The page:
Multiple insiders bought Enteq Technologies Plc (LON:NTQ) stock earlier this year, a positive sign for shareholders
It is usually uneventful when a single insider buys stock. However, When quite a few insiders buy shares, as it...
- Simply Wall St.
Vossloh AG's ( ETR:VOS ) price-to-earnings (or "P/E") ratio of 25.9x might make it look like a strong sell right now...
There's one line her critics agreed with — but probably not in the way she was hoping.
Britney Spears Took Some Bikini Pics In A London Hotel Room, And She Looks Like She's Having The Best Time
Britney Spears is back to sharing bikini pics, and she seems to be having great fun!
The truth-challenged GOP congressman appeared to get into a brief confrontation ahead of President Joe Biden's address to Congress.
- Fox News
Valerie Bertinelli is sharing how much weight she's lost after cutting out one thing for a whole month.
The Royal Family is Reportedly Offering These Generous Incentives to Entice Prince Harry & Meghan Markle Into Attending King Charles III’s Coronation
After several years of tension and private disagreements followed by one tell-all interview with Oprah, an unprecedented exclusive series with Netflix, and a bombshell memoir, King Charles is reportedly doing everything he can to sweeten the deal for Prince Harry and Meghan Markle to attend his coronation in May. According to The Mail on Sunday, […]
We Finally Know the Exact Reason Why the Royal Family Has Reportedly Chosen Not to Address Any of Prince Harry's Bombshell Allegations
After Prince Harry’s memoir, Spare, came out on Jan. 10, royal watchers were waiting for King Charles III and the rest of the palace to react. Instead of speaking out, the press was met with a wall of silence — and that, apparently, was a very pointed strategy chosen by the royal family. Valentine Low, […]
The seat filler next to Ben Affleck and J.Lo at the Grammys is speaking out.
- Fox News
Speechwriting experts say Biden made a good faith effort at promoting bipartisanship in his State of the Union, but did not confront the China threat as aggressively as he should have.
- LA Times
Kareem Abdul-Jabbar told Shaquille O'Neal he was on his side despite concerns the former Lakers captain never gave O'Neal advice during his career.
White Witch? Cruella? Pennywise? The Republican congresswoman's critics have some thoughts.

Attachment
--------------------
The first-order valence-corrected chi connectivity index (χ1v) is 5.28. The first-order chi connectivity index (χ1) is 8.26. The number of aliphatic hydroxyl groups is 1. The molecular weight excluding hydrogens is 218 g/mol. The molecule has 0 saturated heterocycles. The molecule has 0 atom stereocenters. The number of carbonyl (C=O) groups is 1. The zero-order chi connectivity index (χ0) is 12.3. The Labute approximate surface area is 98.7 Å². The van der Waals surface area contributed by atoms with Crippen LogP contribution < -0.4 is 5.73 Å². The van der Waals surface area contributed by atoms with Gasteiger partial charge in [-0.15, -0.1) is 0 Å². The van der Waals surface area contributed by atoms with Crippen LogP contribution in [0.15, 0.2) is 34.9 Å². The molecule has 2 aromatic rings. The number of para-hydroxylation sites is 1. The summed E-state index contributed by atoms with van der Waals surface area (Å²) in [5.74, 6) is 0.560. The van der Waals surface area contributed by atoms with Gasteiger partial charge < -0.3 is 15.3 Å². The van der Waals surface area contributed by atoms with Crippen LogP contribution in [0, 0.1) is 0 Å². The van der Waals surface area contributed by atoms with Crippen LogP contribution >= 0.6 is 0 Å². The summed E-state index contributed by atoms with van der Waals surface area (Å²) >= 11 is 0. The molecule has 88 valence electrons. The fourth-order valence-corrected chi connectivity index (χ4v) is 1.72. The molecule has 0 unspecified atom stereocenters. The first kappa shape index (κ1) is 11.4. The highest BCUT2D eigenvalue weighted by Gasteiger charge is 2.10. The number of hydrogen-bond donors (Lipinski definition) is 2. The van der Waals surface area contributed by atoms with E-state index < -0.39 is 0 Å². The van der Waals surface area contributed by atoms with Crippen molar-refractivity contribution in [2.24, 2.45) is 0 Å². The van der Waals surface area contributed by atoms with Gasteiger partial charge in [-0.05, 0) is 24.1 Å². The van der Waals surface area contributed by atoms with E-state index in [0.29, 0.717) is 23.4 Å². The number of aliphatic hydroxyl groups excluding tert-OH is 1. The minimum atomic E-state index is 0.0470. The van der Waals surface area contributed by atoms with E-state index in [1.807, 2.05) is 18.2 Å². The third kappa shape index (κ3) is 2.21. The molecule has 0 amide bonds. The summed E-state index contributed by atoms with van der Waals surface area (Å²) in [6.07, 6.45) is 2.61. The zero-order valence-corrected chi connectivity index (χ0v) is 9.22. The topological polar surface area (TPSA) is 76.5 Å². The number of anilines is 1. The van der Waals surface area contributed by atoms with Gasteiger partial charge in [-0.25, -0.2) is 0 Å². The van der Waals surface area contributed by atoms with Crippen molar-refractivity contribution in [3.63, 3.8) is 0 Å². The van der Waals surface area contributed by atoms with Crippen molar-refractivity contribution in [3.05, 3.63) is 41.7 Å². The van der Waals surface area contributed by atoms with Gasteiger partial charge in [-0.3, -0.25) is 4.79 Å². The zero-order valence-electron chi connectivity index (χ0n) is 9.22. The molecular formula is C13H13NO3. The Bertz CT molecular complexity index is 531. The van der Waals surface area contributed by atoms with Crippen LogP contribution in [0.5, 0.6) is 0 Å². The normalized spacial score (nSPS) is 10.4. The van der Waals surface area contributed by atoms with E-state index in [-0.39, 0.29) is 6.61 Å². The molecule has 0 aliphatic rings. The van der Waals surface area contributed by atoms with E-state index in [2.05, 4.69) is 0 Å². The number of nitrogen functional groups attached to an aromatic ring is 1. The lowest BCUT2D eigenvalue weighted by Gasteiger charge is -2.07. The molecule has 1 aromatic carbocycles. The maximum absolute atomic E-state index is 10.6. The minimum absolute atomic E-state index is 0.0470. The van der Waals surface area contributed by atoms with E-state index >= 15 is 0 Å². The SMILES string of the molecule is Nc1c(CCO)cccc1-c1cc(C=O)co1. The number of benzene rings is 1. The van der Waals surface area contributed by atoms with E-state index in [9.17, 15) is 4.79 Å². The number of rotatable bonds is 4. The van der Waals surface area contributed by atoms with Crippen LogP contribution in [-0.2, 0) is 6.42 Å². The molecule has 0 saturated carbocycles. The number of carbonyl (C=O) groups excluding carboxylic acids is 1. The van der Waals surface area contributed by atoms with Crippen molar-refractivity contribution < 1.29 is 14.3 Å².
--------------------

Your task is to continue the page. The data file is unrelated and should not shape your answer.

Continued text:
- Country Living
Sarah McLachlan's Super Bowl ad for Busch Light is being called a "masterpiece." Watch it here.
- Business Insider
China is mad at the US for blasting its suspected spy balloon, but a few years ago, state TV bragged its fighter pilots could shoot one down
Video from China state TV shows a 2020 training exercise involving Chinese fighter pilots shooting down a surveillance balloon.
Can astrology predict who will win the 2023 Super Bowl? This is what the stars have to say about match between the Eagles and the Chiefs and who will win.
- Broncos Wire
"Just know that we’re working, but with a little bit less visibility on social media and all those other things," Sean Payton said.
- Business Insider
Kim Jong Un abruptly reappears after 36 days out of the spotlight and orders North Korea to 'prepare for war'
Kim Jong Un returned from one of his longest-ever breaks from public view to attend a military meeting on Monday.
- The Courier Journal
Kentucky's loss to Arkansas marked the second-largest margin of defeat the Wildcats have suffered at Rupp Arena under John Calipari.
- USA TODAY Opinion
President Joe Biden came out with vim and vigor in the State of the Union address and mopped the House floor with the Republican Party's remains.
- Business Insider
All 5 officers charged in Tyre Nichols' death removed or failed to activate their body-worn cameras. They were caught by a 'sky cop' camera installed to monitor crime hotspots.
An overhead "sky cop" camera offered the most thorough visual accounting of Tyre Nichols' beating; this time the criminals they stopped were cops.